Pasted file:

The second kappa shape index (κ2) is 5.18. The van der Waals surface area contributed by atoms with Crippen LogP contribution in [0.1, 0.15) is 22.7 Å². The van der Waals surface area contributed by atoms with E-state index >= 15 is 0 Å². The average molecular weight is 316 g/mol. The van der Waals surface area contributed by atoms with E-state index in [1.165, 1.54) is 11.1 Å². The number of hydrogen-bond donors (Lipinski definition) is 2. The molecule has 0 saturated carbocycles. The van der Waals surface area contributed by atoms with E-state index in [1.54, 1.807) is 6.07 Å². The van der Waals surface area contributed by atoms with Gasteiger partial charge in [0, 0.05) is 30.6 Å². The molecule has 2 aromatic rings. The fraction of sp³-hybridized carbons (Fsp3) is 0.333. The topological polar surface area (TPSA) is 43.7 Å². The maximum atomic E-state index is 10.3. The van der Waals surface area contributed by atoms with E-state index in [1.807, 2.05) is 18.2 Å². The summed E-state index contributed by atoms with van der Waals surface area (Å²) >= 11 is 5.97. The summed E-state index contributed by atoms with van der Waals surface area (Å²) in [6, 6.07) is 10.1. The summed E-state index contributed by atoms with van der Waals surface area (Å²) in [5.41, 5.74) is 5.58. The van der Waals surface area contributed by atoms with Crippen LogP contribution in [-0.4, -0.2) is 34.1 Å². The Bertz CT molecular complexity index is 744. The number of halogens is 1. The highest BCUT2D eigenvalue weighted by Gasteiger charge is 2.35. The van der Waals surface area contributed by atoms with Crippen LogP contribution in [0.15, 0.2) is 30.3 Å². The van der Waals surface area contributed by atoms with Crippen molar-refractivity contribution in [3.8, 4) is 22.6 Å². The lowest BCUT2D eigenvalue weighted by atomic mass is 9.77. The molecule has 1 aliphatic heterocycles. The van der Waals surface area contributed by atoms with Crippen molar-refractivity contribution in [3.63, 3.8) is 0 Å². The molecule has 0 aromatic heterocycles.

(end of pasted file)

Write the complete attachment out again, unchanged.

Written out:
The second kappa shape index (κ2) is 5.18. The van der Waals surface area contributed by atoms with Crippen LogP contribution in [0.1, 0.15) is 22.7 Å². The van der Waals surface area contributed by atoms with E-state index >= 15 is 0 Å². The average molecular weight is 316 g/mol. The van der Waals surface area contributed by atoms with E-state index in [1.165, 1.54) is 11.1 Å². The number of hydrogen-bond donors (Lipinski definition) is 2. The molecule has 0 saturated carbocycles. The van der Waals surface area contributed by atoms with E-state index in [1.54, 1.807) is 6.07 Å². The van der Waals surface area contributed by atoms with Gasteiger partial charge in [0, 0.05) is 30.6 Å². The molecule has 2 aromatic rings. The fraction of sp³-hybridized carbons (Fsp3) is 0.333. The topological polar surface area (TPSA) is 43.7 Å². The maximum atomic E-state index is 10.3. The van der Waals surface area contributed by atoms with E-state index in [1.807, 2.05) is 18.2 Å². The summed E-state index contributed by atoms with van der Waals surface area (Å²) >= 11 is 5.97. The summed E-state index contributed by atoms with van der Waals surface area (Å²) in [6, 6.07) is 10.1. The summed E-state index contributed by atoms with van der Waals surface area (Å²) in [5.41, 5.74) is 5.58. The van der Waals surface area contributed by atoms with Crippen LogP contribution in [-0.4, -0.2) is 34.1 Å². The Bertz CT molecular complexity index is 744. The number of halogens is 1. The highest BCUT2D eigenvalue weighted by Gasteiger charge is 2.35. The van der Waals surface area contributed by atoms with Crippen LogP contribution in [0.15, 0.2) is 30.3 Å². The van der Waals surface area contributed by atoms with Crippen molar-refractivity contribution in [3.8, 4) is 22.6 Å². The lowest BCUT2D eigenvalue weighted by atomic mass is 9.77. The molecule has 1 aliphatic heterocycles. The van der Waals surface area contributed by atoms with Crippen molar-refractivity contribution in [3.63, 3.8) is 0 Å². The molecule has 0 aromatic heterocycles.